Fox News mogul Rupert Murdoch recently called for news websites to start charging readers. He blasted Google, stating, "The question is, should we be allowing Google to steal all our copyright... not steal, but take. Not just them but Yahoo."
Google News has long been one of the most popular news aggregators, gathering news from the likes of the Associated Press, The New York Times, and Reuters. All of this content is offered to readers for free, though readers provide a steady source of advertising revenue that frequently surpasses that of print news. But that just isn't enough, according to Mr. Murdoch.
Google CEO Eric Schmidt has offered up a fiery rebuke to Rupert Murdoch's comments. He states, "I would encourage everybody to think in terms of what your reader wants. These are ultimately consumer businesses and if you piss off enough of them, you will not have any more."
Mr. Schmidt says that Google's content is "fair use", stating, "From our perspective there is always a tension around fair use and fair use is a balance of interest in favor of the consumer."
He thinks that newspapers and magazines initially pushed for open web access, but are now turning their backs on this pro-customer mentality. He states, "You guys did a superb job, and the act after that is a harder question."
Alexander Macgillivray, Google's intellectual property counsel also admonished Mr. Murdoch's accusations of theft, writing, "Users like me are sent from different Google sites to newspaper websites at a rate of more than a billion clicks per month. These clicks go to news publishers large and small, domestic and international - day and night. And once a reader is on the newspaper's site, we work hard to help them earn revenue. Our AdSense program pays out millions of dollars to newspapers that place ads on their sites, and our goal is that our interest-based advertising technology will help newspapers make more from each click we send them by serving better, more relevant ads to their readers to generate higher returns."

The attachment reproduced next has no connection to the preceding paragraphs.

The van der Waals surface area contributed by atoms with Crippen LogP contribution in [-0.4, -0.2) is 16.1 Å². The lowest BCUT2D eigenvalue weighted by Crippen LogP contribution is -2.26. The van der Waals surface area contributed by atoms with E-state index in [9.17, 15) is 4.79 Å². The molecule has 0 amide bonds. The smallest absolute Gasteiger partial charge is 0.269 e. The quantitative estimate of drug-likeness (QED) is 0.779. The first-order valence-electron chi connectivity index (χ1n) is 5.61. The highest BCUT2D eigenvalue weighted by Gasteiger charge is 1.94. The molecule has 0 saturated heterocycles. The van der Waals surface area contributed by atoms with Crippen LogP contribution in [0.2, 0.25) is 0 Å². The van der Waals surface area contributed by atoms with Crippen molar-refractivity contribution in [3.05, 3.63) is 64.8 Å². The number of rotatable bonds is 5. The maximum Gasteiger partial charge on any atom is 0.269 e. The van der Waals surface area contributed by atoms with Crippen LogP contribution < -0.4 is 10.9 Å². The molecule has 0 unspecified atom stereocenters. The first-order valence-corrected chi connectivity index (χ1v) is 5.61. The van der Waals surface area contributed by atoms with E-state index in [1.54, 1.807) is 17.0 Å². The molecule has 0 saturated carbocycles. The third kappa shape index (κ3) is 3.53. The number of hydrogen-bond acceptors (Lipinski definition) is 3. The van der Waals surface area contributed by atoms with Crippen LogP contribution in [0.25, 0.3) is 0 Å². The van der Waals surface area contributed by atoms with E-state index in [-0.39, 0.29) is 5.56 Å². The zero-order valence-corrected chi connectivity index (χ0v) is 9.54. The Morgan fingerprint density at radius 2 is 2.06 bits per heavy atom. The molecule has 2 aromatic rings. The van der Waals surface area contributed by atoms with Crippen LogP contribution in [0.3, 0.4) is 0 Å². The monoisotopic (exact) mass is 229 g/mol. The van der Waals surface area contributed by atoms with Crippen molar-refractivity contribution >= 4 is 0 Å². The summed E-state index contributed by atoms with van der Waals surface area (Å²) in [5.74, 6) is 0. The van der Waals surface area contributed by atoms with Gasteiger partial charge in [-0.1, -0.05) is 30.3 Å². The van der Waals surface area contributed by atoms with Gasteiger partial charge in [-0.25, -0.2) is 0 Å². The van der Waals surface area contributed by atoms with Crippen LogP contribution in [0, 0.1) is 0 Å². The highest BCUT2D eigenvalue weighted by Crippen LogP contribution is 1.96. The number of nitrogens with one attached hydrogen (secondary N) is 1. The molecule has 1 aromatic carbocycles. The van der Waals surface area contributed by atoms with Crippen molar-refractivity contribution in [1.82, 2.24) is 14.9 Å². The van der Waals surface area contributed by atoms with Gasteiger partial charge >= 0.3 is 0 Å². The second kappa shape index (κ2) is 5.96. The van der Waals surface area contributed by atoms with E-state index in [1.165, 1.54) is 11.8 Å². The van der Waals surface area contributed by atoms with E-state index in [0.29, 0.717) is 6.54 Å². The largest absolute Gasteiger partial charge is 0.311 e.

As to accusations that readers only peruse Google News and don't travel to the source sites, he adds, "In all cases, for news articles we've crawled and indexed but do not host, we show users just enough to make them want to read more - the headline, a "snippet" of a line or two of text and a link back to to the news publisher's website."
Ultimately the battle between Google and news moguls may heat up as the economy continues to struggle. After years of glutting themselves on a steady diet of subscriptions and advertising, the print news business is seeing advertising move online and subscriptions disappearing. Afraid of this change, many of the news industry's biggest offline players may lash out at the likes of Google, but ultimately they may just be biting the hand that feeds and worsening their plight.